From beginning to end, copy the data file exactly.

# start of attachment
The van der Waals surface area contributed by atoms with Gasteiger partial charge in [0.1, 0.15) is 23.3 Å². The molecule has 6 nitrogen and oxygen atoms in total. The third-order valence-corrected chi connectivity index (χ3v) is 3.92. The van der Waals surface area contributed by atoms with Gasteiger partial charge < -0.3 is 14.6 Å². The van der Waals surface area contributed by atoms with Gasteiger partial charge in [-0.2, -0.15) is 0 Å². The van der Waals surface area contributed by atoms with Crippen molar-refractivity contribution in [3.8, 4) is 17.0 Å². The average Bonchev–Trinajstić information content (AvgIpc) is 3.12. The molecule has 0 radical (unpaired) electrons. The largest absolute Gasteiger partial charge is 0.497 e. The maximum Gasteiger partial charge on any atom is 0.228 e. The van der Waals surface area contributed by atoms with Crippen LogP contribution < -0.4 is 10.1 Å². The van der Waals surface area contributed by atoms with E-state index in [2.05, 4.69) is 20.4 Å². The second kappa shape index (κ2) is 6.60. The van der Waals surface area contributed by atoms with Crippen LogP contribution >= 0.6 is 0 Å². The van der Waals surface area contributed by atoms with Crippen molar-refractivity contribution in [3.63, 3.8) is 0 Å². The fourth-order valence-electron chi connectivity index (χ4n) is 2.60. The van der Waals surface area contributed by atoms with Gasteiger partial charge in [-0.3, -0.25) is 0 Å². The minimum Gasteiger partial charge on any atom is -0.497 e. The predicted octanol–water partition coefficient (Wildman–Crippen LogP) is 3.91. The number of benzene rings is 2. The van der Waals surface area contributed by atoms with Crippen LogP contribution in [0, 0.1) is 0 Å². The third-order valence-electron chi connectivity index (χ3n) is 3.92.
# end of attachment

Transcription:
The van der Waals surface area contributed by atoms with Gasteiger partial charge in [0.1, 0.15) is 23.3 Å². The molecule has 6 nitrogen and oxygen atoms in total. The third-order valence-corrected chi connectivity index (χ3v) is 3.92. The van der Waals surface area contributed by atoms with Gasteiger partial charge < -0.3 is 14.6 Å². The van der Waals surface area contributed by atoms with Gasteiger partial charge in [-0.2, -0.15) is 0 Å². The van der Waals surface area contributed by atoms with Crippen molar-refractivity contribution in [3.8, 4) is 17.0 Å². The average Bonchev–Trinajstić information content (AvgIpc) is 3.12. The molecule has 0 radical (unpaired) electrons. The largest absolute Gasteiger partial charge is 0.497 e. The maximum Gasteiger partial charge on any atom is 0.228 e. The van der Waals surface area contributed by atoms with Crippen LogP contribution < -0.4 is 10.1 Å². The van der Waals surface area contributed by atoms with E-state index in [2.05, 4.69) is 20.4 Å². The second kappa shape index (κ2) is 6.60. The van der Waals surface area contributed by atoms with Crippen LogP contribution >= 0.6 is 0 Å². The van der Waals surface area contributed by atoms with Crippen molar-refractivity contribution in [3.63, 3.8) is 0 Å². The fourth-order valence-electron chi connectivity index (χ4n) is 2.60. The van der Waals surface area contributed by atoms with Gasteiger partial charge in [-0.3, -0.25) is 0 Å². The minimum Gasteiger partial charge on any atom is -0.497 e. The predicted octanol–water partition coefficient (Wildman–Crippen LogP) is 3.91. The number of benzene rings is 2. The van der Waals surface area contributed by atoms with Crippen LogP contribution in [0, 0.1) is 0 Å². The third-order valence-electron chi connectivity index (χ3n) is 3.92.